It is not at all clear from the plaint what ground there was for suing them, but in some way it seems to have been pleaded that they made an encroachment on the plot. The learned Subordinate Judge held on evidence that there was no encroachment by them so that no relief could be given against them. In the memorandum of appeal this finding has been challenged, but nothing has been said about it in arguments, so that I need not refer to the matter any further and the case is really confined to the question whether Mt. Musaheb Khanam had any right to sell the land to Ballabh Das.
From these passages it sufficiently appears that the Chief Court were in error in making any order for the demolition of the door and the wall. The matter was drawn to their attention by a petition, dated the 26th March 1931, but instead of correcting the decree by ordering the omission of all reference to demolition of the door and the wall, the learned Judges of the Chief Court said that:
In the lower Appellate Court the matter seems to have been taken as falling within the general issue as to whether plot No. 108 was wakf property or not.
This appears to their Lordships a misconception of what had happened. On the basis of this misconception the learned Judges proceeded to make an order dated 15th September 1931:
There should be an enquiry with a view to determine as to whether the door and the wall in question do not exist on plot No. 108 .... If it is in the negative it would seem to follow that the decree of this Court directing the demolition of the door and the wall should be modified.
The effect of this in their Lordships' opinion was to require the learned Subordinate Judge to hold an enquiry as to a matter which had already been decided in the suit, in fact to re-open and try for a second time a claim for a mandatory injunction in respect of the door and the wall. Their Lordships are of opinion that this cannot be justified and that the defendant concerned was rightly advised to proceed no further with his application to have the original decree of the Chief Court modified. The order of 15th September 1931, was accordingly discharged by an order dated 2nd November 1931. As regards the claim for a mandatory injunction the suit must fail altogether. As regards the question of possession, their Lordships think that the decree of the Chief Court should be varied. There should now be made a declaration that the suit land is dedicated for the purposes of a graveyard according to Mahommedan law and that the defendant 1, has no title thereto. But the question whether the plaintiffs should recover possession thereof in this representative suit requires fuller consideration than it has yet received at the hands of the Chief Court.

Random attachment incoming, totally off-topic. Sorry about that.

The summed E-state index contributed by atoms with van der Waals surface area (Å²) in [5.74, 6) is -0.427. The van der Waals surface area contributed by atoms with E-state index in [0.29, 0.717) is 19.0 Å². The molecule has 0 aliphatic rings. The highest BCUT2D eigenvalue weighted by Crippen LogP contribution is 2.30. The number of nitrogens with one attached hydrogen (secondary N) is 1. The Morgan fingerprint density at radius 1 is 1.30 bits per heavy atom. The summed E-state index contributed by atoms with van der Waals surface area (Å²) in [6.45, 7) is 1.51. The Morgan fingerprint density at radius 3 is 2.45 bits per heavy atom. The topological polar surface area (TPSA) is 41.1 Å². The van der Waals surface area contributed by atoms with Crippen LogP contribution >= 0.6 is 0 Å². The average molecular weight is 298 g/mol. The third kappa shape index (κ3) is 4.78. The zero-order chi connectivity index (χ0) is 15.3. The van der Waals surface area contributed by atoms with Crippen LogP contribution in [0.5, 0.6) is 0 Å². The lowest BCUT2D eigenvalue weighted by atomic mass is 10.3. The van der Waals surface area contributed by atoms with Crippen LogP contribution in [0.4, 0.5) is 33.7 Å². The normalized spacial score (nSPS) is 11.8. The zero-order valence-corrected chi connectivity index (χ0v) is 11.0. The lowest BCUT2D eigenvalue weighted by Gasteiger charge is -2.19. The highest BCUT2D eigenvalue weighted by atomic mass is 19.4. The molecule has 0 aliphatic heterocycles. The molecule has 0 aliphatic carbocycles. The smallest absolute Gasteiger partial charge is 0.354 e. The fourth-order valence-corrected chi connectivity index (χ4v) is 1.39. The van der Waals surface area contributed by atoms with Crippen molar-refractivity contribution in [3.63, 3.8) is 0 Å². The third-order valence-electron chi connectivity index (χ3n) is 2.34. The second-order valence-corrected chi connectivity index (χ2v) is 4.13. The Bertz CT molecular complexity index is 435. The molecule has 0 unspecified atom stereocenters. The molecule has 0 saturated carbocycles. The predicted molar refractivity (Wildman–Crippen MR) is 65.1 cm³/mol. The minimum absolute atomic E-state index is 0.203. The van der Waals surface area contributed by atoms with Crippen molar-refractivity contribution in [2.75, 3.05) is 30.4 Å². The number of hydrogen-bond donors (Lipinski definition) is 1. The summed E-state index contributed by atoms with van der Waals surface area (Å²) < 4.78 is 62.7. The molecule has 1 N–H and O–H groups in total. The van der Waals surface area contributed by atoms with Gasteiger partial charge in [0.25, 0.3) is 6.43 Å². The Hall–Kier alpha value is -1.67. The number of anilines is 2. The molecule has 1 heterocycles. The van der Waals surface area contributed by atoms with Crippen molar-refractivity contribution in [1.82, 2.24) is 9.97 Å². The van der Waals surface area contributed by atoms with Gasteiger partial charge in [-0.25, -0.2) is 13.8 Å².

It would not in their Lordships' view be right to give the land to the plaintiffs if there be no certainty that they will cause the land to be properly kept and looked after as a burial ground should be. It might possibly be thought advisable upon the whole that defendant 4 should be allowed to continue to look after it. These matters their Lordships will leave to be dealt with by the Chief Court and the case will go back to that Court for the purpose of making an order as to the person or persons to be put in possession and the terms if any upon which possession should be given. The order for costs in the three Courts in India will stand as against defendant 1 only. The suit as against defendants 2 and 3 will be dismissed so far as regards the claim for demolition of the door and wall. Subject to these directions their Lordships are of opinion that this appeal should be dismissed; and that as regards the costs of this appeal the respondents should recover from appellant 1 two-thirds of their costs but give credit for a sum equal to one-third of the total costs of both appellants. If the latter sum prove to be the greater, then the balance is to be set-off against costs ordered to be paid by appellant 1 in respect of the Courts below.
Their Lordships will humbly advise His Majesty accordingly.